Issue:April 2016

DRUG DEVELOPMENT - Don't Overlook Key Preclinical Research


Critical factors impacting drug delivery, such as the overall pharmacokinetics profile (PK) and the pharmacodynamics profile (PD) of the compound, are often impacted by solubility, dissolution rate, and dissolution location of the drug once it is administered, especially for oral medications.

Animal-based toxicology studies are a pivotal part of any drug development program in which the drug is typically administered orally. The goal for any drug development team is to test and validate options that will provide optimal administration and uptake, and to identify dose-limiting toxicity levels.

However, in a rush to initiate such animal-based toxicity testing, many drug development teams skip key laboratory-based testing, simulation, and modeling options. This results in missed opportunities to thoroughly characterize the crucial solid-state materials properties that will impact the behavior and performance of the active pharmaceutical ingredient (API).

Because characteristics such as crystal form, size, surface area, and more (Figure 1) have a direct impact on the most appropriate and advantageous form of the API, it is in the drug discovery team’s best interest to partner with material scientists and formulation experts earlier in the process, to develop the needed insight earlier — before animal-based testing is initiated. Such an approach allows the team to quickly identify the most relevant solubility (kinetic and equilibrium), bioavailability, and toxicology values that are needed to accurately demonstrate the drug’s capabilities and initiate human-based clinical trials.

Too often, a trial-and-error approach is used, especially by smaller biopharmaceutical companies, which may lack the necessary internal resources or expertise (Figure 2). However, when disappointing early testing does not yield the anticipated results, the team invariably ends up going back to the drawing board, to carry out a series of iterative changes (for instance, altering the API phase or its polymorph, or varying the formulation) in an effort to achieve better test data. Such late changes typically require additional or different toxicity and efficacy studies to be carried out, which drives up costs and adds complexity and risk to the process.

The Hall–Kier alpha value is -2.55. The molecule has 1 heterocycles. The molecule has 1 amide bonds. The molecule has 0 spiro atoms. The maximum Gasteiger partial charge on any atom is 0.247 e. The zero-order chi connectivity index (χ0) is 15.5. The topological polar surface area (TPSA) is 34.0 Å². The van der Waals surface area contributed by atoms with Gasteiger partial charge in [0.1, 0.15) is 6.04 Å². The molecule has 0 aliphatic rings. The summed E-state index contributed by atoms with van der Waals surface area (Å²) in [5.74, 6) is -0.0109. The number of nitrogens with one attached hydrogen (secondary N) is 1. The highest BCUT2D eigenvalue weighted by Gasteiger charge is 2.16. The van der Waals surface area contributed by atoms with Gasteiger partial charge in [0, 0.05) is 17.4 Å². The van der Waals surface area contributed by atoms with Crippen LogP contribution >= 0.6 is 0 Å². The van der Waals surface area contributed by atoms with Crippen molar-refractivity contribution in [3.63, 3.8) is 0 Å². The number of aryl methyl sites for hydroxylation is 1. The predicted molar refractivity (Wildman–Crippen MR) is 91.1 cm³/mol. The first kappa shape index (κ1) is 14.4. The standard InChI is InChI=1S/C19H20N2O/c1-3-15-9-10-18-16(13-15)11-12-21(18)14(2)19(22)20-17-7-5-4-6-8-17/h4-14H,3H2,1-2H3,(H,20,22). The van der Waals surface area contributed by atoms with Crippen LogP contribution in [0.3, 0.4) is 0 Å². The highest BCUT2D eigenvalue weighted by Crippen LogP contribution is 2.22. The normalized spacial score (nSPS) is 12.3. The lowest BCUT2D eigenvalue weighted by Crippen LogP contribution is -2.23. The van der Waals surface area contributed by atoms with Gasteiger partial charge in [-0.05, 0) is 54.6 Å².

The following discusses an approach that can help the team develop greater depth of knowledge earlier in the process, and use it to realize shorter overall timelines, and reduced risk and cost. When smaller biotechnology companies do not have the required solid-state research capabilities in house, they should consider partnering with a contract research organization (CRO) that has broad and deep drug discovery and drug development knowledge and expertise, particularly with regard to solid-form selection and screening, toxicology formulation screening, excipient selection, and more.


Most APIs can be produced in a variety of solid forms (ie, as a salt, a co-crystal, in free form, as a solvate or hydrate, in anhydrous free forms, in metastable forms, or as a polymorph, Figure 3). The specific API form may have a direct impact on animal-based toxicology testing results, and on other later drug development, scale-up, and production pathways.

In most toxicology studies, the drug is administered as a solution or suspension. Nonetheless, it is the nature of the solid API itself that dictates the nature of the solution being prepared for testing (in terms of how much of the drug can be dissolved to reach the maximum dose, how much of the drug will stay in solution or remain in a suspension solution, and so on). For example, unwanted precipitation of the API would change the absorption, bioavailability, and pharmacokinetic characteristics of the candidate drug thereby significantly altering the preliminary testing data.

When rigorous lab-based testing, modeling, simulation, and analysis is used to better characterize the pharmacokinetic properties of the investigational drug, the team is able to more accurately predict and validate bioavailability and the concentration of the drug in the blood or urine over time during animal-based toxicity testing (that is, the PK profile). This helps the researchers to isolate and reduce avoidable variability earlier in the process, so that the actual testing data truly reflect the inherent variability of the compound itself, in terms of metabolism, excretion, and so on — not just variability that may be the attributable to too many other “moving parts.”